Gretzky, Simmonds shine in all-star weekend’s Hollywood lights

Wayne Simmonds scored three goals and the Metropolitan Division topped the Atlantic and Pacific on their way to winning the 2017 NHL All-Star Game.

LOS ANGELES – The NHL’s all-star weekend became Wayne’s World.

Wayne, as in Gretzky, the man who originally put hockey on the radar in Los Angeles and served as the unofficial host of the event. And Wayne, as in Simmonds, a first-time all-star who seemed to soak up every single second of the experience.

He’s heading back to Philadelphia with a brand-new Honda Ridgeline truck after scoring the winning goal and being named MVP of the all-star game.

“It’s all pretty surreal,” said Simmonds. “I don’t even know if I realize what’s going on right now.”

The 28-year-old was simply thrilled to get an exclusive invitation to the event after scoring 21 goals in 50 games this season for the Flyers. Growing up in Scarborough, Ont., a moment like this would have been beyond his wildest dreams.

Simmonds is the third of four sons – born two weeks after Gretzky was traded from Edmonton to Los Angeles in August 1988 – and was named after an uncle rather than the most famous man in hockey.

He had to scratch and claw his way up the ranks as a kid, finally reaching the Ontario Hockey League at age 18 and playing well enough to become a second-round pick by the Kings.

The Flyers acquired him in a 2011 trade but you never would have known it by the reception he received at Staples Center. The fans cheered him on as though he were still one of their own.

“It meant a lot,” said Simmonds. “When you leave a place, you don’t expect to come back and get all the cheers as I did today but I must have done something right when I was here. I know I had a lot of die-hard fans here and I really appreciate those people.

“I just appreciate everything. It made me feel good today.”

It was a day — and a weekend — to feel good about the sport that brought all of these people together.

Gretzky was feted here on Friday night as part of the NHL’s 100 greatest players list. He then stepped behind the bench as coach of the Metropolitan Division team that won Sunday’s 3-on-3 tournament – filling in for John Tortorella, who is attending to a family matter.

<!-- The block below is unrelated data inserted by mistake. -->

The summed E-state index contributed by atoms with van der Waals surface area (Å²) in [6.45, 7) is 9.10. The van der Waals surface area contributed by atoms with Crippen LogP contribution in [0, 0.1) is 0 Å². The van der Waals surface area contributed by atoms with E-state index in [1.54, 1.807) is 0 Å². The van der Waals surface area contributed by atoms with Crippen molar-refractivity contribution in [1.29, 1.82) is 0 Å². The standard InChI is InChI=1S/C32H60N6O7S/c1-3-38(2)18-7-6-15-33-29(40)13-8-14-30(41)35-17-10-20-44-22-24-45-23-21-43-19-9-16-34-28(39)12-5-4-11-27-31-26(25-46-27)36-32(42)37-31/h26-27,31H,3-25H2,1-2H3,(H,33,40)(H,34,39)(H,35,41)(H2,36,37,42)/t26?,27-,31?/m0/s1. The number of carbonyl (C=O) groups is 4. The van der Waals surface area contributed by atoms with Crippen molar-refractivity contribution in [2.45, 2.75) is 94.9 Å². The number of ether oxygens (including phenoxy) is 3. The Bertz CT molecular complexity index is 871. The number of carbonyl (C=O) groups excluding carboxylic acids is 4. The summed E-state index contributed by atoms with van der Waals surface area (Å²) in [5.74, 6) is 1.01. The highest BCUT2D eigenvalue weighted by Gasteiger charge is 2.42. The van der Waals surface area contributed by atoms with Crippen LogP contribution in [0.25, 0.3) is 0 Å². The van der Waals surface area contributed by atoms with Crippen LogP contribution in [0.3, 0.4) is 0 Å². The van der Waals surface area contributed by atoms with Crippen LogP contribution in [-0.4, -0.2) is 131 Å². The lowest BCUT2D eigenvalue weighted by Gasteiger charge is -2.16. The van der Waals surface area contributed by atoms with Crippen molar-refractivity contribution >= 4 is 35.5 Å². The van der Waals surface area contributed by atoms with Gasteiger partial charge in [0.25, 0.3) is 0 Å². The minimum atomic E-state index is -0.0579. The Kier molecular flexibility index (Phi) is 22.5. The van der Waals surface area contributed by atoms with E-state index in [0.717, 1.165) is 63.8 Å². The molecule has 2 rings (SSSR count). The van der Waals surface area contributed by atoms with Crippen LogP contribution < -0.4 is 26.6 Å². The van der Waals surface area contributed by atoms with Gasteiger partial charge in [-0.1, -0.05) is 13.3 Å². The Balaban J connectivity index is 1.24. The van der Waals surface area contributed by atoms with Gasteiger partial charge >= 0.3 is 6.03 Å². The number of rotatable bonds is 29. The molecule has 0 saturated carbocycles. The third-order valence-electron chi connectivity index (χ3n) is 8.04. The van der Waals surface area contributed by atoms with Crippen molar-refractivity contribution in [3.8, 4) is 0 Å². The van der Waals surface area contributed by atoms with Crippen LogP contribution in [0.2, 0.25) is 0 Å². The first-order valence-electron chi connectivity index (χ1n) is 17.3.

The Great One had the pleasure of putting Sidney Crosby and Alex Ovechkin on the same line. He also called a successful offside review that overturned a goal in the championship final against the Pacific Division.

When everything was said and done – after Crosby and Ovechkin had traded sticks in the winning dressing room – Crosby said the highlight of his weekend was getting to know Gretzky better.

“I think that that was unique,” he said. “I’d had the opportunity to meet him at different points but didn’t really get a chance to spend much time with him. Just having him in and around the group and being able to be around him a little bit more, yeah, I think I appreciated that opportunity.”

There was symbolism to be found all over the place here.

When the Atlantic Division faced off against the Metro, coach Michel Therrien threw Auston Matthews over the boards every time Crosby was on the ice. He didn’t do it for competitive reasons. He simply thought it was the right thing to do.

“I had the last change so I wanted to give him the challenge of playing against Crosby,” said Therrien. “I found it was good for the league as well and a good experience for the kid. That’s why we saw them go head-to-head most of the time.”

Connor McDavid found a way to leave his mark, scoring a gif-worthy goal in the final and flashing his blazing speed at every turn.

He is The Next One and his time is now. But he seemed like a kid in a candy store while surrounded by the most accomplished of his peers.

“It was so cool,” said McDavid. “Having the top 100 greatest players of all time here makes it even better and obviously this all-star game was stacked with talent. It was so much fun to be around it and be a part of it.”

Having everyone on the same sheet of ice before Sunday’s tournament – with the current all-stars bumping the fists of the men named to the NHL 100 – was a fantastic touch.

The atmosphere was enough to melt even the most bitter of rivalries, with Crosby able to smile about Simmonds’ success despite all of the heated Penguins-Flyers games they’ve been through over the years.

“Just for a quick moment,” said Crosby. “A brief moment. It’s funny, it’s going to be a quick turnaround here and we’ll be playing against him and it’ll be heated. We’ll be in scrums in a few days. I think we all share in the way we love playing the game, we love being a part of this, it was great to see him do well.

“Things will kind of go back to normal I’m sure here in a few days.”

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